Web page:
WHAT architecture - London

Krakow Library

Library with lecture hall and car parking
Scale12000 sqm
LocationKrakow, PO
ClientKrakow Municipality
Budget€ 32000000
Design Year2011


A building made from books!?

The history of architecture contains many attempts to materialise the library as 100% book. However for reasons including technology, politics and taste, each attempt yields a closer approximation but ultimately without success. For example, Perrault’s Tres Grande Biblitheque in Paris is a library conceived as ‘urban book ends’ yet these towers ultimately frustrate as they render the book both inaccessible (to the public) and invisible (the books are out of sight due to technical issues of daylight degradation). MVRDV’s Book Mountain, treats the book as an interiorised physical object that, when part of a shelving system, provides a mass upon which the user climbs the library whilst browsing…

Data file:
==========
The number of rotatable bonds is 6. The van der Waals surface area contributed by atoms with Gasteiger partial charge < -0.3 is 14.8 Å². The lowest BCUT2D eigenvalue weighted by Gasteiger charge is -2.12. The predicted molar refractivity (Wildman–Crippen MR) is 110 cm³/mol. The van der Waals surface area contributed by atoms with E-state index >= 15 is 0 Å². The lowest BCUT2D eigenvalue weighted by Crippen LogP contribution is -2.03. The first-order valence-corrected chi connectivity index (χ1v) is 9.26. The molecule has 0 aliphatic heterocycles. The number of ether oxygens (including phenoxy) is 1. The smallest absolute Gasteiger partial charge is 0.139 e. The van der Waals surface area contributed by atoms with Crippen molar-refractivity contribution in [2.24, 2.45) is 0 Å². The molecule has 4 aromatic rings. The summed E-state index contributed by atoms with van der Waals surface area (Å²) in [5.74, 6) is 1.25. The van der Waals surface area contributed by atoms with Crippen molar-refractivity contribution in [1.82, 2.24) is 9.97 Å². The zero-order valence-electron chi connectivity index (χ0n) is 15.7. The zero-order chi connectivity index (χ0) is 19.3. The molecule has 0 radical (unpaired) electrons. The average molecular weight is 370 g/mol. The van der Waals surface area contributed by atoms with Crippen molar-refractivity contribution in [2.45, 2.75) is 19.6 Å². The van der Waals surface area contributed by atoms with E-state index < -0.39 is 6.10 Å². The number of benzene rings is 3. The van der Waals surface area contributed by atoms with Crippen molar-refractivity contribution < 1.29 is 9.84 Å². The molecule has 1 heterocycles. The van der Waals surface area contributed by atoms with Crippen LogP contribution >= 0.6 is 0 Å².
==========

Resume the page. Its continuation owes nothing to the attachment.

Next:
Such concerns with the library manifest as book set the ambitions for this library project sited in central Krakow. Could a library indeed be made from books? If not, then what kind of architectural expression could approximate Borges’ Library of Babel: a library containing every letter, every word, and every sentence of every language? Could the façade express the withdrawal of books by borrowers?

The proposed strategy results in an extraordinarily thin building so as to present a wall of books. The plan is just 5m wide (narrow?). Circulation is based upon the Dewey Classification system such that the colour coded spines of  books aid navigation around the library. In doing so the Dewey classification system provides an interior treatment to the library that differs from the hyper-abstraction of the exterior where the spine / title is not seen, only the alternation of coloured covers sandwiching white pages. A facade barcode made of books? Each time a book is withdrawn the façade is modified…


Having configured the library as a wall of books, the library is then connected into the existing urban grain of Krakow by acknowledging the both the scale and style of the existing streetscape.